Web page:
The Act of Seeing with One’s Own Eyes is a group exhibition of recent film and video that seeks to interrogate notions of uncertainty within the documentary format. Work by ten artists engages with the conventions of source footage, narrative voice and re-enactment, questioning perceptions of such devices, while also reclaiming them in order to redefine their intent and potential. Not all works critique these characteristics, but each examines the consumption of knowledge and truth, using the body as form and performance as a site, to address where meaning may reside.
The belief in the documentary as an authoritative tool has long been scrutinized, alluded to by the exhibition’s title, a direct referencing of a 1971 Stan Brakhage film shot in a Pittsburgh morgue, his title itself an attempt to literally translate the “autopsy” as shown. Brakhage’s film has a visceral intensity, a sense of the tangible that rests in his presentation of an inanimate figure, the dead body, being acted upon. Even though categorized within the genre of experimental film, it also functions as a candid record. While in part the filmmaker’s intent was to disrupt readings of his films as mere documents, this work more pointedly plays with presence and absence, the body as both figure and subject. In blurring the ways factual information is conveyed while simultaneously undermining the more usual documentary conventions, Brakhage’s film provides the underpinning for other works in this exhibition.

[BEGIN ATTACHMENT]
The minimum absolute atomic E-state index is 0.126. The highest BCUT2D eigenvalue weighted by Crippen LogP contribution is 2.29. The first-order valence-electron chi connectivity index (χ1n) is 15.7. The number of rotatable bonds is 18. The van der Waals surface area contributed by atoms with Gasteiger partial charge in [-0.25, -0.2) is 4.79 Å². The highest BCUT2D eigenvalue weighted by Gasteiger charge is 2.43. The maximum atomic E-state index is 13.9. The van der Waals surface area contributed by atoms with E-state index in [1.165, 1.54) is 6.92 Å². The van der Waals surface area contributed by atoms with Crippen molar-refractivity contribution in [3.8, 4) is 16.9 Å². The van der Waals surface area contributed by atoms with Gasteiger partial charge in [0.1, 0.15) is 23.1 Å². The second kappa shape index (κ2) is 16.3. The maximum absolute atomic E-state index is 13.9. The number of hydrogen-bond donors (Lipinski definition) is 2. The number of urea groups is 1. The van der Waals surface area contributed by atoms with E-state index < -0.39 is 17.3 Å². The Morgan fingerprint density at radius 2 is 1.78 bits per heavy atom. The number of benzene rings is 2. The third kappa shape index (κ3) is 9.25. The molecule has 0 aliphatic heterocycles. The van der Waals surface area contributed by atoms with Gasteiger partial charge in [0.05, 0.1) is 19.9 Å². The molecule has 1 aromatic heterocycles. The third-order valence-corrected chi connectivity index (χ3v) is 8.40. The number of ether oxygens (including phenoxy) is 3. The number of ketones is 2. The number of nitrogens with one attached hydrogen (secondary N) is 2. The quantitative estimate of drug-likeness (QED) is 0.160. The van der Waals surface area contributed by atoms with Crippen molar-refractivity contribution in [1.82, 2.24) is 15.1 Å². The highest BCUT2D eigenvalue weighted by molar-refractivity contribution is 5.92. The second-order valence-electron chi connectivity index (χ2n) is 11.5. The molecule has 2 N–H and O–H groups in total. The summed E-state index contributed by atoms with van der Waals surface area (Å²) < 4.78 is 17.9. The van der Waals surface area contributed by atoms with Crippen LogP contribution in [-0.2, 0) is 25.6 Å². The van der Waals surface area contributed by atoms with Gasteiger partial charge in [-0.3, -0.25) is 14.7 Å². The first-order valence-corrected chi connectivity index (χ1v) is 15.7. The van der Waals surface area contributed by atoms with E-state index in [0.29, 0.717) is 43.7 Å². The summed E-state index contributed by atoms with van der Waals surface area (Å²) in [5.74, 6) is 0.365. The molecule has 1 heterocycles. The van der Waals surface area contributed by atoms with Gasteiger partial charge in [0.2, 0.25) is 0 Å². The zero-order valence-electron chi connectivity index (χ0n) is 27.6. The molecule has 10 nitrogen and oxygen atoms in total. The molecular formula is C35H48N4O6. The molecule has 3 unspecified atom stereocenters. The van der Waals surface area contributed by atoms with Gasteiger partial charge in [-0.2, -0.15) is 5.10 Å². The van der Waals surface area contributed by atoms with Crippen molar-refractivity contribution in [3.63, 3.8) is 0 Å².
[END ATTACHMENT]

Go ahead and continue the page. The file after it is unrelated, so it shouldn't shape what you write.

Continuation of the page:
Bernadette (2008) is a portrait of Irish activist Bernadette Devlin, Duncan Campbell using archival footage from the late 1960s/early 1970s to create an indirect account of her political history. Campbell uses out-takes, the moments between interviews seeming to capture a more off-guard Delvin, the “truth” behind the public persona. However such a strategy only serves to heighten our awareness of the mediation of the camera. A Rock that Learned the Poetry of Jung Jiyong (2010) by Kim Beom similarly creates a portrait of a historic figure, but through an absurdist gesture, that of asking a professor to teach a rock everything he knows about the Korean modernist poet, Jung Jiyong. The original video lasts over twelve hours, the instructor giving detailed lectures, a saturation of information that Kim enacts in the work’s sheer length, refusing to distill Jung’s life into a digestible format. Rossella Biscotti’s film The Prison of Santo Stefano (2013) also offers a portrait of sorts but here of a place. The super 8 film depicts a trip to the prison, the first to be designed specifically to receive people with life sentences. It wanders through graveyards and shows visitors planting flowers as well as documenting the making of several of the artist’s sculptures, and shows rubbings taken from the prison’s stone courtyard, which is another form of recording.